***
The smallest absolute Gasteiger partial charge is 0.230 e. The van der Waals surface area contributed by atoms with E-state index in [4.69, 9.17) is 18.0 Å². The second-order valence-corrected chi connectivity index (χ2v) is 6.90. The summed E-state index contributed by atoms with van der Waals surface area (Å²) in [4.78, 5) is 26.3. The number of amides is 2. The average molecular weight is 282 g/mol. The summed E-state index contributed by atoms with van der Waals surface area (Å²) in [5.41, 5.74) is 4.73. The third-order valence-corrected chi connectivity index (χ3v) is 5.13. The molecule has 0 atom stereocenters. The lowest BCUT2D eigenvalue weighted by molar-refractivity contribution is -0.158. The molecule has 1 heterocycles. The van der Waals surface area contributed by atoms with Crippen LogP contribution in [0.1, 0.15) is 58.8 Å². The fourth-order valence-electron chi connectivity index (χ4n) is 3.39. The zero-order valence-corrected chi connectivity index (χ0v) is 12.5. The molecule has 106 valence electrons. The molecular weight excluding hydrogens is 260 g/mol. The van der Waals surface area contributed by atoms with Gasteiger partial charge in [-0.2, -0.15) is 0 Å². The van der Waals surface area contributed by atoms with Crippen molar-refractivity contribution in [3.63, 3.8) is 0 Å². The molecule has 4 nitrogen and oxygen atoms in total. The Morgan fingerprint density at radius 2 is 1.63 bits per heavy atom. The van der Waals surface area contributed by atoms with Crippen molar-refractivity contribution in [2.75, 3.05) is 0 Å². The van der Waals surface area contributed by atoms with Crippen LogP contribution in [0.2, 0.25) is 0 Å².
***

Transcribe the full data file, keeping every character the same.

The smallest absolute Gasteiger partial charge is 0.230 e. The van der Waals surface area contributed by atoms with E-state index in [4.69, 9.17) is 18.0 Å². The second-order valence-corrected chi connectivity index (χ2v) is 6.90. The summed E-state index contributed by atoms with van der Waals surface area (Å²) in [4.78, 5) is 26.3. The number of amides is 2. The average molecular weight is 282 g/mol. The summed E-state index contributed by atoms with van der Waals surface area (Å²) in [5.41, 5.74) is 4.73. The third-order valence-corrected chi connectivity index (χ3v) is 5.13. The molecule has 0 atom stereocenters. The lowest BCUT2D eigenvalue weighted by molar-refractivity contribution is -0.158. The molecule has 1 heterocycles. The van der Waals surface area contributed by atoms with Crippen LogP contribution in [0.1, 0.15) is 58.8 Å². The fourth-order valence-electron chi connectivity index (χ4n) is 3.39. The zero-order valence-corrected chi connectivity index (χ0v) is 12.5. The molecule has 106 valence electrons. The molecular weight excluding hydrogens is 260 g/mol. The van der Waals surface area contributed by atoms with Gasteiger partial charge in [-0.2, -0.15) is 0 Å². The van der Waals surface area contributed by atoms with Crippen molar-refractivity contribution in [3.63, 3.8) is 0 Å². The molecule has 4 nitrogen and oxygen atoms in total. The Morgan fingerprint density at radius 2 is 1.63 bits per heavy atom. The van der Waals surface area contributed by atoms with Crippen molar-refractivity contribution in [2.75, 3.05) is 0 Å². The van der Waals surface area contributed by atoms with Crippen LogP contribution in [0.2, 0.25) is 0 Å².